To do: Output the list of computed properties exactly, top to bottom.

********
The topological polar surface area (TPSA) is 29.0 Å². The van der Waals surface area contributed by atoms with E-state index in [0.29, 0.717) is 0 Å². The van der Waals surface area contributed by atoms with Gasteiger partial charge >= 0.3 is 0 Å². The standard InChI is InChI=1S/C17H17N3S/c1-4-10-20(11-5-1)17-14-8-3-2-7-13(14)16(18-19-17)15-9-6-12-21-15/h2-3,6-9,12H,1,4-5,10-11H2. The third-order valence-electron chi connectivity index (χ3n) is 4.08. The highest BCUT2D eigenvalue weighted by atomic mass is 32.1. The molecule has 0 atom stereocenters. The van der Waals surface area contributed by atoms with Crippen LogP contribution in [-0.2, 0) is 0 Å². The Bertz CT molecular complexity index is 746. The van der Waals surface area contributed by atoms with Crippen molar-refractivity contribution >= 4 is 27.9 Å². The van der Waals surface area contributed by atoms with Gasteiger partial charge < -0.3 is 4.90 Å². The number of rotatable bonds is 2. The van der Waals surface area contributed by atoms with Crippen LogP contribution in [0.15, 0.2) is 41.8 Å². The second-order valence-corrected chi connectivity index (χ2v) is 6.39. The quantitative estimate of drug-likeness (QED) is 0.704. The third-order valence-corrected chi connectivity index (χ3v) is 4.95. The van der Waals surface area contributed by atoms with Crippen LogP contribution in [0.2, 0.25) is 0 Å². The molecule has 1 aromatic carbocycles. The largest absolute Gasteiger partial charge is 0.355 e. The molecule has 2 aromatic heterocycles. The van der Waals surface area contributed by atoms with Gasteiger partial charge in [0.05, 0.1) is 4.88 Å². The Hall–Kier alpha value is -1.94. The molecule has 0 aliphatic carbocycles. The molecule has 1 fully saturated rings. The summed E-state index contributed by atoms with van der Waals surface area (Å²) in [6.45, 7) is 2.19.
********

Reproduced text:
The topological polar surface area (TPSA) is 29.0 Å². The van der Waals surface area contributed by atoms with E-state index in [0.29, 0.717) is 0 Å². The van der Waals surface area contributed by atoms with Gasteiger partial charge >= 0.3 is 0 Å². The standard InChI is InChI=1S/C17H17N3S/c1-4-10-20(11-5-1)17-14-8-3-2-7-13(14)16(18-19-17)15-9-6-12-21-15/h2-3,6-9,12H,1,4-5,10-11H2. The third-order valence-electron chi connectivity index (χ3n) is 4.08. The highest BCUT2D eigenvalue weighted by atomic mass is 32.1. The molecule has 0 atom stereocenters. The van der Waals surface area contributed by atoms with Crippen LogP contribution in [-0.2, 0) is 0 Å². The Bertz CT molecular complexity index is 746. The van der Waals surface area contributed by atoms with Crippen molar-refractivity contribution >= 4 is 27.9 Å². The van der Waals surface area contributed by atoms with Gasteiger partial charge < -0.3 is 4.90 Å². The number of rotatable bonds is 2. The van der Waals surface area contributed by atoms with Crippen LogP contribution in [0.15, 0.2) is 41.8 Å². The second-order valence-corrected chi connectivity index (χ2v) is 6.39. The quantitative estimate of drug-likeness (QED) is 0.704. The third-order valence-corrected chi connectivity index (χ3v) is 4.95. The van der Waals surface area contributed by atoms with Crippen LogP contribution in [0.2, 0.25) is 0 Å². The molecule has 1 aromatic carbocycles. The largest absolute Gasteiger partial charge is 0.355 e. The molecule has 2 aromatic heterocycles. The van der Waals surface area contributed by atoms with Gasteiger partial charge in [0.05, 0.1) is 4.88 Å². The Hall–Kier alpha value is -1.94. The molecule has 0 aliphatic carbocycles. The molecule has 1 fully saturated rings. The summed E-state index contributed by atoms with van der Waals surface area (Å²) in [6.45, 7) is 2.19.